Converts a continuous system to a discrete system.

(Zd, Pd, Kd) = BILINEAR(Z, P, K, Fs, Fp)

Z |
- |
A series containing the zeros of the continuous transfer function. |

P |
- |
A series containing the poles of the continuous transfer function. |

K |
- |
A real. The gain constant. |

Fs |
- |
A real. The sampling frequency in Hertz. |

Fp |
- |
Optional. A real, the frequency in Hertz specifying at which point the frequency responses before and after mapping match exactly. |

(Ad, Bd, Cd, Dd) = BILINEAR(A, B, C, D, Fs, Fp)

A,B,C,D |
- |
Matrices containing the continuous state-space representation of the filter to be transformed. |

Fs |
- |
A real. The sampling frequency in Hertz. |

Fp |
- |
Optional. A real, the frequency in Hertz specifying at which point the frequency responses before and after mapping match exactly. |

(b, a) = BILINEAR(NUM, DEN, Fs, Fp)

NUM |
- |
A series containing the continuous numerator transfer function coefficients in descending powers of s. |

DEN |
- |
A series containing the continuous denominator transfer function coefficients in descending powers of s. |

Fs |
- |
A real. The sampling frequency in Hertz. |

Fp |
- |
Optional. A real, the frequency in Hertz specifying at which point the frequency responses before and after mapping match exactly. |

For the Zero-Pole-Gain format, two series and a constant. Zd is the vector of zeros, Pd is the series of poles, and Kd is the gain constant.

For the State-Space format, Ad, Bd, Cd and Dd are the state-space representations of the

For the Transfer Function format, b and a are series containing numerator and denominator transfer function coefficients.

b = {100};

a = {1, 2, 100};

(b1, a1) = bilinear(b, a, 200);

W1: (h, f) = sfreq(b, a, 1024);xy(f, mag(h))

W2: (h1, f1) = zfreq(b1, a1, 8192, 200);xy(f1, mag(h1))

W1 displays the magnitude of the frequency response for the continuous system:

The system is converted to a digital system with a sample rate of 200 Hz where:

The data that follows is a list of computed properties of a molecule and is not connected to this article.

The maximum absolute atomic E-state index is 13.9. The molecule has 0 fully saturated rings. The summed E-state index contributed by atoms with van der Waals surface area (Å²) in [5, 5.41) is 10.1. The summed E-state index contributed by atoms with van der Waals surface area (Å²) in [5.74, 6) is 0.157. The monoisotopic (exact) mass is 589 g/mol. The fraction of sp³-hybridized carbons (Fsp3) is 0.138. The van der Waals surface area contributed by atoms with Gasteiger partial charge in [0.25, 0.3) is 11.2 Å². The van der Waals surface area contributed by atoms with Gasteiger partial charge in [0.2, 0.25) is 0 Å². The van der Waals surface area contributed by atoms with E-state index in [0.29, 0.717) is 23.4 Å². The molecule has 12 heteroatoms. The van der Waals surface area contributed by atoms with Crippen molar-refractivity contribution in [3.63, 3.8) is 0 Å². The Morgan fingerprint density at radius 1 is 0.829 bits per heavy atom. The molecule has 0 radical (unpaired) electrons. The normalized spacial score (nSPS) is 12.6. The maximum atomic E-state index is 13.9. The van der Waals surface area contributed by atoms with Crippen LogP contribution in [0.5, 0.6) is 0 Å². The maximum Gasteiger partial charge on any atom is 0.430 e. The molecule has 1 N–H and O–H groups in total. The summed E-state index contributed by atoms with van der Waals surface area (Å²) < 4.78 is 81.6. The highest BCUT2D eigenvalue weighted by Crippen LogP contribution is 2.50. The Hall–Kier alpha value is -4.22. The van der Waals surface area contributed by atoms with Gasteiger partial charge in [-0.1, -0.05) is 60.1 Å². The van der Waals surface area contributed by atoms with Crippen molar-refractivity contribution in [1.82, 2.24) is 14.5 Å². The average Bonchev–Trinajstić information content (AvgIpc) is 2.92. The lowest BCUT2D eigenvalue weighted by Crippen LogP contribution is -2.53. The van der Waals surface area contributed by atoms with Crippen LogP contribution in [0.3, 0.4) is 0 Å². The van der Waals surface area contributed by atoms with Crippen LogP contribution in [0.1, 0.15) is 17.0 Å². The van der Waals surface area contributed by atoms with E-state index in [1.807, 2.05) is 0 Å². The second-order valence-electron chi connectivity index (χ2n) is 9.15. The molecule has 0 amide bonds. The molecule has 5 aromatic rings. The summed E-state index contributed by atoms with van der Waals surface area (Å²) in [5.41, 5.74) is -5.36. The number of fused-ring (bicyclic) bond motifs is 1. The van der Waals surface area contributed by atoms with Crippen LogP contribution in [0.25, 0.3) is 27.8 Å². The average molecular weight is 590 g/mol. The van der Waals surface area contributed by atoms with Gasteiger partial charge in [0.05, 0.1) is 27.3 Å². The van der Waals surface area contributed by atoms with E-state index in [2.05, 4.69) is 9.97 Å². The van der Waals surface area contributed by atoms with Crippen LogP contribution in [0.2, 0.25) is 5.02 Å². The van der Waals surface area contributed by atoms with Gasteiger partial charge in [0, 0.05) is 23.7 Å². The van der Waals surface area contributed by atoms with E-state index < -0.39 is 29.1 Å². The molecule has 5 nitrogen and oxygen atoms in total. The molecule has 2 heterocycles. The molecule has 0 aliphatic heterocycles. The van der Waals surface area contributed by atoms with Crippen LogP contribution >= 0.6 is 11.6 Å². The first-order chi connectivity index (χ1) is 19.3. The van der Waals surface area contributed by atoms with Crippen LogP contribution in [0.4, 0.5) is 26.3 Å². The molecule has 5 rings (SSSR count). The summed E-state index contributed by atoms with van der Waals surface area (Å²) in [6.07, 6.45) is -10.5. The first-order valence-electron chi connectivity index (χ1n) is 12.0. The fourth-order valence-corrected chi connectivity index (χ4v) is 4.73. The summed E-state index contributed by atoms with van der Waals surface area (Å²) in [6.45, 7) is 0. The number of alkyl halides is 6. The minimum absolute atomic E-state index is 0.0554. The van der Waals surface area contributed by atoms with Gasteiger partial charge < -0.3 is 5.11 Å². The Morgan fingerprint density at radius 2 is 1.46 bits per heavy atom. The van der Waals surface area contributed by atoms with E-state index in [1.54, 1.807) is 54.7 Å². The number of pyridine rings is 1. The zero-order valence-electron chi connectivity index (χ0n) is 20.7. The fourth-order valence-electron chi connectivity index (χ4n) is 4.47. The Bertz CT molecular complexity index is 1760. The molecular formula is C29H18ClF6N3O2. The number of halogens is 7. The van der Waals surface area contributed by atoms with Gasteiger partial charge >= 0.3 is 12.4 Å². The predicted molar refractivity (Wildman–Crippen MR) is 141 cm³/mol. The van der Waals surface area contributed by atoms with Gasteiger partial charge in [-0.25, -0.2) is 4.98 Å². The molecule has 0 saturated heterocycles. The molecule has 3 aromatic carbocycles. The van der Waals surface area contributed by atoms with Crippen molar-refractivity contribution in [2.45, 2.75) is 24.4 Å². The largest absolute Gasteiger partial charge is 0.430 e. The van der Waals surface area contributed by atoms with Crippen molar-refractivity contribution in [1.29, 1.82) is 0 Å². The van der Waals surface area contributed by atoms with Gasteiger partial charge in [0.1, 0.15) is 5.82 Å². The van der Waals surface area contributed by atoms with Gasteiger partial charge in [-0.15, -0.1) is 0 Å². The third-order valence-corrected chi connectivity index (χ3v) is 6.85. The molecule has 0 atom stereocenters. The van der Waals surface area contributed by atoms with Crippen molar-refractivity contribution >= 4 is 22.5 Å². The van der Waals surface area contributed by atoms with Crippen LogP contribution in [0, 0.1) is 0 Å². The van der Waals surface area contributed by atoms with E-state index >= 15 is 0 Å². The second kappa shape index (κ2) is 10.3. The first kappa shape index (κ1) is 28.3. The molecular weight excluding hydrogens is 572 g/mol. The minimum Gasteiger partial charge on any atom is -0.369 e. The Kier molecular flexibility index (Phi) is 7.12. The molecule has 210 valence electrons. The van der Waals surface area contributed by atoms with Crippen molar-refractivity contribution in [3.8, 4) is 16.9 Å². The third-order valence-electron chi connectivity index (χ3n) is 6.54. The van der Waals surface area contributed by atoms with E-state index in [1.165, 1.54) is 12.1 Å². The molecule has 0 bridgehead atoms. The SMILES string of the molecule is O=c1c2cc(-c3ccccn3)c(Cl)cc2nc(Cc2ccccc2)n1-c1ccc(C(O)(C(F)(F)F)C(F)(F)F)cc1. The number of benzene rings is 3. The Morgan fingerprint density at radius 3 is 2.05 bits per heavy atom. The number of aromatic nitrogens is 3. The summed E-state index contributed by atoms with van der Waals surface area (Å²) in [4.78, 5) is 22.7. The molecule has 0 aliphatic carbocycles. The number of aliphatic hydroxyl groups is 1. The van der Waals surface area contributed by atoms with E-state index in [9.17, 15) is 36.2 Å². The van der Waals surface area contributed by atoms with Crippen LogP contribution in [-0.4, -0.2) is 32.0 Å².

b1 == {0.000622, 0.001243, 0.000622}

a1 == {1.000000, -1.987570, 0.990056}

representing the system:

W2 displays the magnitude of the frequency response for the digital system.

(zd, pd, kd) = bilinear(roots(b), roots(a), 100, 200);

zd == {-1, -1}

pd == {0.993785 + 0.04947i, 0.993785 – 0.04947i}

kd == 0.000622

Same as the previous example except the inputs are given in Zero-Pole-Gain form. Note that:

b1 == poly(zd)*kd == {0.000662, 0.001243, 0.000662}

a1 == poly(pd) == {1.000000, -1.987570, 0.990056}

indicating the same discrete system is returned.

The bilinear transform converts a continuous, constant coefficient, time invariant analog system to a discrete, constant coefficient shift invariant digital system. In particular, the bilinear transform converts the analog system H_{a} (s) to a digital system H_{d} (z) with a sample period _{s} = 1/F_{s}

For continuous frequency Ω and normalized discrete frequency ω, the continuous frequency axis is mapped to the discrete unit circle such that:

The relationship between Ω and ω can be seen with:

Thus, the mapping of continuous frequency Ω to discrete frequency ω and the inverse mapping become:

For the Zero-Pole-Gain format, BILINEAR maps the zeros Z, poles P and gain K of the continuous system to zeros Zd, poles Pd and gain Kd the discrete system.

For the State-Space format, BILINEAR maps the continuous state space matrices A, B, C, D where:

to the discrete state space matrices Ad, Bd, Cd, Dd where:

For the Transfer Function format, BILINEAR maps the continuous system

This form represents the following discrete difference equation:

The bilinear transform of a stable continuous system always results in a stable discrete system.